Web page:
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M/s.Synergies Castings Ltd. v/s Commissioner of Customs, Chennai

    Appeal No.C/279 of 2008

    Decided On, 27 January 2009

    At, Customs Excise Service Tax Appellate Tribunal South Zonal Bench At Chennai

    By, THE HONOURABLE MR. P. KARTHIKEYAN
    By, MEMBER (TECHNICAL)

    Ms.Anjali Agarwal, Advocate. Shri M.K.A.K. Mohiddin, JDR



Judgment Text

M/s.Synergies Castings Ltd. (SCL, for short) imported a consignment of Nickel Chloride Crystals, Boric Acid and Copper Sulphate valued at Rs.5,98,936/- and filed Bill of Entry No.267726 dt. 2.8.06 for its clearance. M/s.SCL are an EOU. SCL had imported the consignment and submitted a procurement certificate No.89/06 dt. 11.7.06 issued by the jurisdictional Range Officer for clearance of the consignment in terms of Exemption Notification No.52/03-Cus. dt. 31.3.03. The goods under import being insecticides, the importer was asked to produce an import permit or registration certificate issued by the Central Insecticide Board & Registration Committee (CIB & RC). SCL replied that they were engaged in the manufacture and export of aluminium alloy wheels and Boric Acid was essential for manufacture of their final goods. They had recommendation from the Development Commissioner, Visakhapatnam Special Export Zone and their application for permit for import of Boric Acid was pending with CIB & RC, New Delhi. Adjudicating a show-cause notice issued to SCL, the Additional Commissioner of Customs, found that import of Boric Acid was prohibited in the EXIM Policy 2002-09; para 6.2 (b) of the Foreign Trade Policy allowed an EOU to import all types of goods except those prohibited under ITC HS Policy and any permission required under other law for import of any goods equally applied to EOUs. As per Section 9(1) of the Insecticides Act, 1968, any person desiring to import any insecticide should apply for registration by the Registration Committee of Central Insecticides Board for import of any insecticide. The CBEC had, vide Circular No.528/8/2004-Cus(TU) dt. 6.10.2006, clarified that import of insecticides covered under the Schedule to the Insecticides Act, 1968 required a certificate of registration or permit issued by CIB & RC. Any import of insecticides in contravention of provisions of Insecticides Act shall liable for confiscation under Section 111 (d) of the Customs Act, 1962 (the Act). In the absence of a certificate of registration or permit from the CIB & RC, import of Boric Acid by SCL was found to be in contravention of the Insecticides Act . As regards the other items Nickel chloride and Copper Sulphate, the importer had not applied for either registration certificate or import permit. Accordingly, the original authority confiscated the consignment under Section111 (d) of the Act and imposed a penalty of Rs.15,000/- on SCL under Section 112 (a) of the Act. The impugned order affirmed the order of the original authority finding that the same had been in line with the instructions contained in CBEC s Circular No.61/04 dt. 28.10.05 and another circular dt. 6.10.06.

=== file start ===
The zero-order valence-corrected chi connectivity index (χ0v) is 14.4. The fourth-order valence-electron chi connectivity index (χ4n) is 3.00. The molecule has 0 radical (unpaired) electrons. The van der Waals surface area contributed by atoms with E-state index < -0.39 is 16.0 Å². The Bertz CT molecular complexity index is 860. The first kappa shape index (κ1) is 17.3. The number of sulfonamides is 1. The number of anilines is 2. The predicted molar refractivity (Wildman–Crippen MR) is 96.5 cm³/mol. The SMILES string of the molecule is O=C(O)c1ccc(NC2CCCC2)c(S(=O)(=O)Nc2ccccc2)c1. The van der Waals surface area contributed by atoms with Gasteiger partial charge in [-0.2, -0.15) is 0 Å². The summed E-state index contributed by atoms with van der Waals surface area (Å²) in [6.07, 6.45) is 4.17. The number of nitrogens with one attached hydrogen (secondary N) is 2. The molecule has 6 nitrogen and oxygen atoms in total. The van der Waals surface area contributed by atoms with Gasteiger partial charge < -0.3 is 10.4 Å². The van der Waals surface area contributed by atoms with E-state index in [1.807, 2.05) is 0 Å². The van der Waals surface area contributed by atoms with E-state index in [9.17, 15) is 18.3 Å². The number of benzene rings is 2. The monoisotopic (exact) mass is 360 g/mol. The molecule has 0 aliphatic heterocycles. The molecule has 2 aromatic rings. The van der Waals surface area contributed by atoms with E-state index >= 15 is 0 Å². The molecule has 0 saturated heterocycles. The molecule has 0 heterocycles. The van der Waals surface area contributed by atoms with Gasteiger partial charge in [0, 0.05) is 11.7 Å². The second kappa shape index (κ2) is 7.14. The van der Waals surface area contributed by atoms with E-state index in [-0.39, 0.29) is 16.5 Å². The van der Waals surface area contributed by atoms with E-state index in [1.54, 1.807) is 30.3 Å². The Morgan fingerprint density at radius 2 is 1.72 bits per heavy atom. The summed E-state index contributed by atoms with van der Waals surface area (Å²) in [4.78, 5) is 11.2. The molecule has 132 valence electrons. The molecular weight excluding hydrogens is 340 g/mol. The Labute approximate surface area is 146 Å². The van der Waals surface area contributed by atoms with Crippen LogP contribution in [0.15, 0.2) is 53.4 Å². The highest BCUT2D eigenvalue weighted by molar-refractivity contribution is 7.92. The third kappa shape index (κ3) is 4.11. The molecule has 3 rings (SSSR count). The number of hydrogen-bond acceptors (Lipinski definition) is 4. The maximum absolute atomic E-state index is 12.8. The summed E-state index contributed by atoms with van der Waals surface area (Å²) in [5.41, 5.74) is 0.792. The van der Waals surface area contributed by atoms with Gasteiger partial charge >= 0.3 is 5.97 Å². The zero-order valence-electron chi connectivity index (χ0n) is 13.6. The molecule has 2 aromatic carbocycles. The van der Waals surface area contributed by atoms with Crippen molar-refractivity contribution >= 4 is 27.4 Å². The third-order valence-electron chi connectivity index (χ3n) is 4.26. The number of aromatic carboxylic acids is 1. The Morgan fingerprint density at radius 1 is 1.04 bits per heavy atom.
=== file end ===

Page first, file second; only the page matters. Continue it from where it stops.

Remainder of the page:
2. In the appeal before the Tribunal, SCL submitted that it catered to the requirement of automobile wheels of manufacturers such as M/s.Ford Chennai, Toyota Kirlosokar, Bangalore, General Motors, Halol, Mahendra & Mahendra, Tata Motors etc. They were authorized by the Letter of Intent issued by the competent authority to manufacture automobile wheels in the Visakhapatnam Special Economic Zone and to export them. The three items under import were required in the Chrome Plating process for completing the manufacture of automobile wheels. The subject import was made on the strength of a certificate of procurement dt. 11.7.06 issued by the jurisdictional Range Superintendent. The impugned order is challenged on the ground that the items involved were freely importable and they could not have been confiscated. The goods under import were to be transported in Bond and used in the EOU. The import permit or registration certificate was required only when the goods were imported for use as insecticides. Therefore, confiscation and penalty were not justified.